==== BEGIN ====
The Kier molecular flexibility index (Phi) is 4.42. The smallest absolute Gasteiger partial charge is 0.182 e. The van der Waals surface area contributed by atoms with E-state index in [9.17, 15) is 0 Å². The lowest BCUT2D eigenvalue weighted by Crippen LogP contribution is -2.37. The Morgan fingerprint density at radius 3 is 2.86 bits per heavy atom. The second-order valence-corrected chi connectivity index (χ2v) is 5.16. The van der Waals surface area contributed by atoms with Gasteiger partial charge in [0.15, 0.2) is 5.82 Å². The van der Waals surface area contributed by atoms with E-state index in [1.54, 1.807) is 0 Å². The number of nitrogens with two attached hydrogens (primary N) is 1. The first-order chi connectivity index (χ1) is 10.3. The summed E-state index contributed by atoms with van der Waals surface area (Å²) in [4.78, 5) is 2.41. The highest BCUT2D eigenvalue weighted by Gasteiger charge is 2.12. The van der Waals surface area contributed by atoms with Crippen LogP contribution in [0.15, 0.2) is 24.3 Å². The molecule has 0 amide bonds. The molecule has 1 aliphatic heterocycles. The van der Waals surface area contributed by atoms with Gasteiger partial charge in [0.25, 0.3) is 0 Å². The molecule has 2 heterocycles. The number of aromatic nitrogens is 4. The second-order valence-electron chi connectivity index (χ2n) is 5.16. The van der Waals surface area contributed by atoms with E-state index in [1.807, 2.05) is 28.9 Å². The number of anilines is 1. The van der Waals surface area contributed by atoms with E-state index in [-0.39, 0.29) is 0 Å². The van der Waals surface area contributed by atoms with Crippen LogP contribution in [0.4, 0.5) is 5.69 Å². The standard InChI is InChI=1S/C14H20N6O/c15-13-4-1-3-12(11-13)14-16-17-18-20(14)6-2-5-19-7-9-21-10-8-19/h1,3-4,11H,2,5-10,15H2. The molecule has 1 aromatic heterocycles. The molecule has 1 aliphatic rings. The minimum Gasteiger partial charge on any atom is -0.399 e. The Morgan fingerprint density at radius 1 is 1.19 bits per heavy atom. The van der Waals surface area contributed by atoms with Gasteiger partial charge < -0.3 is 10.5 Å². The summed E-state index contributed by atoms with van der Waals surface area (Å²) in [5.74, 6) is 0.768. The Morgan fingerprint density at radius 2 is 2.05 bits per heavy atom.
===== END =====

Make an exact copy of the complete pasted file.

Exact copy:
The Kier molecular flexibility index (Phi) is 4.42. The smallest absolute Gasteiger partial charge is 0.182 e. The van der Waals surface area contributed by atoms with E-state index in [9.17, 15) is 0 Å². The lowest BCUT2D eigenvalue weighted by Crippen LogP contribution is -2.37. The Morgan fingerprint density at radius 3 is 2.86 bits per heavy atom. The second-order valence-corrected chi connectivity index (χ2v) is 5.16. The van der Waals surface area contributed by atoms with Gasteiger partial charge in [0.15, 0.2) is 5.82 Å². The van der Waals surface area contributed by atoms with E-state index in [1.54, 1.807) is 0 Å². The number of nitrogens with two attached hydrogens (primary N) is 1. The first-order chi connectivity index (χ1) is 10.3. The summed E-state index contributed by atoms with van der Waals surface area (Å²) in [4.78, 5) is 2.41. The highest BCUT2D eigenvalue weighted by Gasteiger charge is 2.12. The van der Waals surface area contributed by atoms with Crippen LogP contribution in [0.15, 0.2) is 24.3 Å². The molecule has 0 amide bonds. The molecule has 1 aliphatic heterocycles. The van der Waals surface area contributed by atoms with Gasteiger partial charge in [0.25, 0.3) is 0 Å². The molecule has 2 heterocycles. The number of aromatic nitrogens is 4. The second-order valence-electron chi connectivity index (χ2n) is 5.16. The van der Waals surface area contributed by atoms with E-state index in [1.807, 2.05) is 28.9 Å². The number of anilines is 1. The van der Waals surface area contributed by atoms with E-state index in [-0.39, 0.29) is 0 Å². The van der Waals surface area contributed by atoms with Crippen LogP contribution in [0.4, 0.5) is 5.69 Å². The standard InChI is InChI=1S/C14H20N6O/c15-13-4-1-3-12(11-13)14-16-17-18-20(14)6-2-5-19-7-9-21-10-8-19/h1,3-4,11H,2,5-10,15H2. The molecule has 1 aromatic heterocycles. The molecule has 1 aliphatic rings. The minimum Gasteiger partial charge on any atom is -0.399 e. The Morgan fingerprint density at radius 1 is 1.19 bits per heavy atom. The van der Waals surface area contributed by atoms with Gasteiger partial charge < -0.3 is 10.5 Å². The summed E-state index contributed by atoms with van der Waals surface area (Å²) in [5.74, 6) is 0.768. The Morgan fingerprint density at radius 2 is 2.05 bits per heavy atom.